Friday’s melt down by US equity markets capped off the worst weekly performance by all three major equity market indices in over a year. On Friday alone the S&P 500 lost 59.85 points or 2.12%. The Dow Industrials (-665.75 pts/2.54%) and Nasdaq Composite (144.94pts/-1.96%) traded lower in lockstep. Adding significance to the trade, volume expanded dramatically for the week and in particular on Friday. On Friday NYSE volume surged 8.89%. Nasdaq volume jumped 12.65%. The negative price action coupled with the massive uptick in volume underscores my sense that we have reached an inflection point of sorts. Additionally, markets closed on their intraday lows – rarely a good sign.
The primary driver of the selloff was a result of dramatically rising interest rates.
On Friday the closely watched US 10-yr yield rose 2.92% to close at 2.85%. Not only is that the highest yield for the 10-yr. over the past 12 months, it is it’s highest yield since January 6, 2014. That lurch higher in rates has altered the landscape for investors in a potentially meaningful way.
Including last week’s selloff, the S&P still has a relatively elevated P/E of 22.47 and a 52-week gain of 22.62%. It could be argued that as a result of stretched valuations alone, equity markets have been due for a pullback and ultimately a degree of valuation compression. I have made that argument here in the note, but that is not the whole story.
That valuation-centric premise has been buttressed by a dramatic shift higher in T-note yields – a move long anticipated but delayed by Federal Reserve monetary policy.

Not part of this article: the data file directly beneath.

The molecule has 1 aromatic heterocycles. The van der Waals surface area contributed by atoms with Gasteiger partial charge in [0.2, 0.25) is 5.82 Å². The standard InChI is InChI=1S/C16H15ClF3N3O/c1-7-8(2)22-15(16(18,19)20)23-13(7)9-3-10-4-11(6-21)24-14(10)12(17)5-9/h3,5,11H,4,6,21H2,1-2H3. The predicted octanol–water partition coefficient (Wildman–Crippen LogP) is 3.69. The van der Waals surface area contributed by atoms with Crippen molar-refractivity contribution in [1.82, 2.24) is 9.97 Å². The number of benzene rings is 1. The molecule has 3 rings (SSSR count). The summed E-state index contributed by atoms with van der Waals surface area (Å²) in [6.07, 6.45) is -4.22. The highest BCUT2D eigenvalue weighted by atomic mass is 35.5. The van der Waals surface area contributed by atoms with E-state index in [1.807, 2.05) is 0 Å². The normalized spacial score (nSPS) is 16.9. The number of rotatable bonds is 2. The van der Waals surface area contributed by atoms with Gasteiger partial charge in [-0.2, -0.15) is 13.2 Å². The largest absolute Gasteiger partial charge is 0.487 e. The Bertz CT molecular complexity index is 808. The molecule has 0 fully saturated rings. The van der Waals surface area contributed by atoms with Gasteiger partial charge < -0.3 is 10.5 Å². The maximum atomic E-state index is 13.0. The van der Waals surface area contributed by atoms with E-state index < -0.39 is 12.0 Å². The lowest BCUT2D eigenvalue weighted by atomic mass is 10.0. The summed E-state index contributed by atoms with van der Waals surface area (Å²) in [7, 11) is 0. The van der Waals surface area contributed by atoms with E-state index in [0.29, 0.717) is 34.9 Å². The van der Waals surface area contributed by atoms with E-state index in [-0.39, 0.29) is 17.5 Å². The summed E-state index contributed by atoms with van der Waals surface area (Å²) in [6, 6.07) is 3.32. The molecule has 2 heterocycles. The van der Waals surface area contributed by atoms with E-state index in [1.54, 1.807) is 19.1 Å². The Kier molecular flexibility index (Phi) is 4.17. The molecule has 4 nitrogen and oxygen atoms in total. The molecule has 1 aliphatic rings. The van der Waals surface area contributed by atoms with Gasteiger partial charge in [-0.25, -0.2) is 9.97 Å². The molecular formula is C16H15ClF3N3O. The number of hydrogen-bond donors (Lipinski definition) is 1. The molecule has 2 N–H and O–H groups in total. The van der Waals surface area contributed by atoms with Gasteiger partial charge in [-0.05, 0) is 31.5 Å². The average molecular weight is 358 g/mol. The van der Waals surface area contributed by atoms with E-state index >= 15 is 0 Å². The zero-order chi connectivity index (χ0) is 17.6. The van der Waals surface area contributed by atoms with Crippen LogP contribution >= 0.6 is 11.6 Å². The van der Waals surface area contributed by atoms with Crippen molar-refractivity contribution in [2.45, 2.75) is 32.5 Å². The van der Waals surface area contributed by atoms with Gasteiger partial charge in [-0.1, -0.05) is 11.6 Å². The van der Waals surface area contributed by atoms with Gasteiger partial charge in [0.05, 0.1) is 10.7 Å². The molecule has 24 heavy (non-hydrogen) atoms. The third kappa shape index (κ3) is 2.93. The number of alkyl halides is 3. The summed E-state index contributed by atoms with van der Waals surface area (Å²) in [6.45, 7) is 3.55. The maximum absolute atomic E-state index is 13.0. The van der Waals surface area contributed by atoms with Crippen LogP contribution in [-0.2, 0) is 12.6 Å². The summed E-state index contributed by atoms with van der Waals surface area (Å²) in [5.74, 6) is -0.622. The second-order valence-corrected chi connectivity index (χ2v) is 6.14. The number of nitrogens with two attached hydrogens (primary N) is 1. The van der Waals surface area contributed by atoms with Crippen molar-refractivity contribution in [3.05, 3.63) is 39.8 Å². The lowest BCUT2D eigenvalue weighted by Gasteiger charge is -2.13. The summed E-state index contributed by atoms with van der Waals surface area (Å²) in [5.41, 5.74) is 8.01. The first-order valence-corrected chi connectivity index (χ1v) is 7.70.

On Friday, the dramatic turn lower in equity prices coupled with the equally dramatic rise in interest rates was captured by the long-dormant Volatility Index (VIX). On the day, the VIX sharply rose 28.52% to close the session at 17.31 – the highest close since October 31, 2016.
We have finally reached an inflection point in markets. The long-awaited confluence of rising interest rates, fueled by improving inflation metrics found in employment and other economic data, has fueled active hedging on the part of portfolio managers. Traders are expecting the recent turn higher in rates to materialize as a trend. By historical standards, interest rates are still relatively low, and if forecasts for increased economic activity, continued gains in employment, expanding GDP and improving corporate results are any indication, they could potentially rise meaningfully higher in coming quarters.
In the first FOMC meeting of the year last week, the Fed left rates unchanged, as expected, but did lay the groundwork for further tightening in 2018. That guidance on Wednesday in conjunction with the Atlanta Fed’s call for a Q1 GDP reading of 5.4% on Thursday fueled a shift in investor expectations that lulled even the most hesitant bond bulls to reverse course – putting an exclamation point on the thesis that the 30-year bull market in US Treasuries has come to an end.
Last week’s turbulence in US equity and credit markets did to a degree also spill over into energy markets. US WTI crude prices moderated during the week.
From Friday, January 26 through last Friday, February 2, WTI slipped 1%. Though I do expect continued expansion of US shale oil production to impact energy prices in the form of a headwind, consumption will remain strong. Weakness in the US dollar should act as a counterbalance to that theme (see Sam Stovall’s mention of the weakness in the US dollar).
Flickr photo: http://401kcalculator.org
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